Current Osteoporosis Reports

, Volume 15, Issue 4, pp 326–334 | Cite as

Connexins and Pannexins in Bone and Skeletal Muscle

Osteocytes (T Bellido and J Klein-Nulend, Section Editors)
Part of the following topical collections:
  1. Topical Collection on Osteocytes


Purpose of review

To discuss current knowledge on the role of connexins and pannexins in the musculoskeletal system.

Recent findings

Connexins and pannexins are crucial for the development and maintenance of both bone and skeletal muscle. In bone, the presence of connexin and more recently of pannexin channels in osteoblasts, osteoclasts, and osteocytes has been described and shown to be essential for normal skeletal development and bone adaptation. In skeletal muscles, connexins and pannexins play important roles during development and regeneration through coordinated regulation of metabolic functions via cell-to-cell communication. Further, under pathological conditions, altered expression of these proteins can promote muscle atrophy and degeneration by stimulating inflammasome activity.


In this review, we highlight the important roles of connexins and pannexins in the development, maintenance, and regeneration of musculoskeletal tissues, with emphasis on the mechanisms by which these molecules mediate chemical (e.g., ATP and prostaglandin E2) and physical (e.g., mechanical stimulation) stimuli that target the musculoskeletal system and their involvement in the pathophysiological changes in both genetic and acquired diseases.


Gap junctions Hemichannels Connexon Inflammation 



This work was supported by the National Institutes of Health R01-AR067210 and R01-AR053643 (to LIP) and T32-AR065971 (to HMD), U.S.A., and by the Fondo Nacional de Desarrollo Científico y Tecnológico (FONDECYT) grant 1150291 (to JCS) and ICM-Economía P09-022-F Centro Interdisciplinario de Neurociencias de Valparaíso (to JCS), Chile.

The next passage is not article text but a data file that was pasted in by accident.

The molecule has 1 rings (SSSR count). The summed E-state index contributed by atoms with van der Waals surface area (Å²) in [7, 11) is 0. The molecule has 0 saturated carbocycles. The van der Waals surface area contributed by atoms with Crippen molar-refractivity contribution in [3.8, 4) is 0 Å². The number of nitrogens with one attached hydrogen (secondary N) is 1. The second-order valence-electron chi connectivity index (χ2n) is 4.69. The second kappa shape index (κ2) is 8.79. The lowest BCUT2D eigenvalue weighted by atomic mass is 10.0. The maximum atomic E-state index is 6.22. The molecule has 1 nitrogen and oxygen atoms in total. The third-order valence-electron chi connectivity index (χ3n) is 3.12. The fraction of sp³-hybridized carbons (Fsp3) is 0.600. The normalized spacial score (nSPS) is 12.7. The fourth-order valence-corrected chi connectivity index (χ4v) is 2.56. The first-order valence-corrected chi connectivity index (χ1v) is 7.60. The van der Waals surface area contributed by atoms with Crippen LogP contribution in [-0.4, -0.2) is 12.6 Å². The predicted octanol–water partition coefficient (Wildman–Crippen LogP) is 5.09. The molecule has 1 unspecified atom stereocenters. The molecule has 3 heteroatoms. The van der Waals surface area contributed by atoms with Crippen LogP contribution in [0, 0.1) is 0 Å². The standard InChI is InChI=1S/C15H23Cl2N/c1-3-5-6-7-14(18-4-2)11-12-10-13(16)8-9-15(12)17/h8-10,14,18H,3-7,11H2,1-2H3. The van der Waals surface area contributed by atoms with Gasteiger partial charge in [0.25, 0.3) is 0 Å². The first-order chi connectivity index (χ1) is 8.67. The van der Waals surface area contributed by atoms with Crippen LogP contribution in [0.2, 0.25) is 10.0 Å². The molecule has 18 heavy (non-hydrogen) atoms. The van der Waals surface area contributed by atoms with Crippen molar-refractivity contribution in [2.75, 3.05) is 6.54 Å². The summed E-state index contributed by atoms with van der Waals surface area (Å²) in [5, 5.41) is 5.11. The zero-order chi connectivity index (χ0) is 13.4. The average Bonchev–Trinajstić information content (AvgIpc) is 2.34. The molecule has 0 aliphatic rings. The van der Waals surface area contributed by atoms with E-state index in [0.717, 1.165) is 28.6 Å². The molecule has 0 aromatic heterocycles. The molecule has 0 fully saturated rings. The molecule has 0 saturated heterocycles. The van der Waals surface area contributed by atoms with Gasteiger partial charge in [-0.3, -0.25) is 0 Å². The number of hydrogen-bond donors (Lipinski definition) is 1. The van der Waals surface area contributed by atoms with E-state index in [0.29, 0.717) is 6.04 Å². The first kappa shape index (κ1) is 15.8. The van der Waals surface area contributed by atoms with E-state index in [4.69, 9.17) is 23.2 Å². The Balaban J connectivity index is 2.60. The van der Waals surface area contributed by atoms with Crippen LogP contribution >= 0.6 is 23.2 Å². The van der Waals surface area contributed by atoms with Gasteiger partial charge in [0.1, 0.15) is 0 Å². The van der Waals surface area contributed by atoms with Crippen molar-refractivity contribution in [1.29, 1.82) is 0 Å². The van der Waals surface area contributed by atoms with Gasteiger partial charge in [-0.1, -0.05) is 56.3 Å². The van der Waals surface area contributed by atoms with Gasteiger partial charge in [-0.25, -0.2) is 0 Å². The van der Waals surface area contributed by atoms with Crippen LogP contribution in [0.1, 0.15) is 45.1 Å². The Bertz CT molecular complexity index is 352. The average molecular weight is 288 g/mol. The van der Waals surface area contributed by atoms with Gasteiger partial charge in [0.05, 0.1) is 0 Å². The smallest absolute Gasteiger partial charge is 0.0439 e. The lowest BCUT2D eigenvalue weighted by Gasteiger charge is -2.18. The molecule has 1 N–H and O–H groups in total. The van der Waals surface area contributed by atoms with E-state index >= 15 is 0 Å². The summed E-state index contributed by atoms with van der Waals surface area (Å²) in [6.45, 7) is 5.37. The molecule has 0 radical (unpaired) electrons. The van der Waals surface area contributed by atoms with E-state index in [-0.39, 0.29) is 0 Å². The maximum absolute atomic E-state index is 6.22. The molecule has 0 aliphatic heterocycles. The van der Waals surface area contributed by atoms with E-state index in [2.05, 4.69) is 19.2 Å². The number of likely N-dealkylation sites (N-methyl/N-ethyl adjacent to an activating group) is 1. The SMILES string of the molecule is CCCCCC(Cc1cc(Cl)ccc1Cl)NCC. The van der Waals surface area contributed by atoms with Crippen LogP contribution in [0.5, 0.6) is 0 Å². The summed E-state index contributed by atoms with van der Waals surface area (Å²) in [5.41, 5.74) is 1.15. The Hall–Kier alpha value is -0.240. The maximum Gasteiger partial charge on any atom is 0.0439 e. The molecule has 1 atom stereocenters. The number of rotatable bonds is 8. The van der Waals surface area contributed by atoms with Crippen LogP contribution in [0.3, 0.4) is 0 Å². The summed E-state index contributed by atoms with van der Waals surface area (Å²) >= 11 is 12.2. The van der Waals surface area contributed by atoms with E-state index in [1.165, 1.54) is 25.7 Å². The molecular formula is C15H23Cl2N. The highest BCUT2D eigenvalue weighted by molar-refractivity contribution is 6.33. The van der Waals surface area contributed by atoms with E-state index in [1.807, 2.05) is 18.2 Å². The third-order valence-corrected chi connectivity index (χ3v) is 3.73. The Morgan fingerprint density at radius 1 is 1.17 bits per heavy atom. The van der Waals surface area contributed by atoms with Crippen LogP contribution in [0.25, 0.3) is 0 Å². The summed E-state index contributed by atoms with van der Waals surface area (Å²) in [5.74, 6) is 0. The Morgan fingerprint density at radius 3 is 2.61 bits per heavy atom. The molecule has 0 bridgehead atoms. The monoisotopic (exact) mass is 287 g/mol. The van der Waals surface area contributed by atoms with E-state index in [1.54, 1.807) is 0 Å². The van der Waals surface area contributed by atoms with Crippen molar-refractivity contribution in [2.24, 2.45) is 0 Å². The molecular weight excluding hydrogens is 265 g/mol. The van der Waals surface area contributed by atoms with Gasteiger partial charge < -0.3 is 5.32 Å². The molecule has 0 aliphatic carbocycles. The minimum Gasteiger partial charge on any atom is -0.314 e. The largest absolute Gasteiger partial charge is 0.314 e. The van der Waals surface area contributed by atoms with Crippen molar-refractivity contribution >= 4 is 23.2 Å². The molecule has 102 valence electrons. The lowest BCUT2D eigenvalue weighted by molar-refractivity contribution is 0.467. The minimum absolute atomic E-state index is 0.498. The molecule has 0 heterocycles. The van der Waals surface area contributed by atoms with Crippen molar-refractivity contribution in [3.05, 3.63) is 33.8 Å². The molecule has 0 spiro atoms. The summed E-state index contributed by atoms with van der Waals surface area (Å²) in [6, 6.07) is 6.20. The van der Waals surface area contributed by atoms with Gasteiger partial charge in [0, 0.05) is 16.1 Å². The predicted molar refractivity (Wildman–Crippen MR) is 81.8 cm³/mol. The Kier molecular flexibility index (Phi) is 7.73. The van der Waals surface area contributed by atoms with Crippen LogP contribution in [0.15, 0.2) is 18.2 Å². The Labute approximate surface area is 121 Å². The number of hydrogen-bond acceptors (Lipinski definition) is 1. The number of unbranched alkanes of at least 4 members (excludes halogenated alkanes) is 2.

Compliance with Ethical Standards

Conflict of Interest

Juan Sáez, Hannah Davis, Lilian Plotkin, and Bruno Cisterna declare that they have no conflicts of interest.

Human and Animal Rights and Informed Consent

This article does not contain any studies with human or animal subjects performed by any of the authors.


Papers of particular interest, published recently, have been highlighted as: • Of importance •• Of major importance

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Copyright information

© Springer Science+Business Media New York 2017

Authors and Affiliations

  1. 1.Department of Anatomy and Cell BiologyIndiana University School of MedicineIndianapolisUSA
  2. 2.Roudebush Veterans Administration Medical CenterIndianapolisUSA
  3. 3.Indiana Center for Musculoskeletal HealthIndianapolisUSA
  4. 4.Departamento de FisiologíaPontificia Universidad Católica de ChileSantiagoChile
  5. 5.Centro Interdisciplinario de Neurociencias de ValparaísoValparaísoChile

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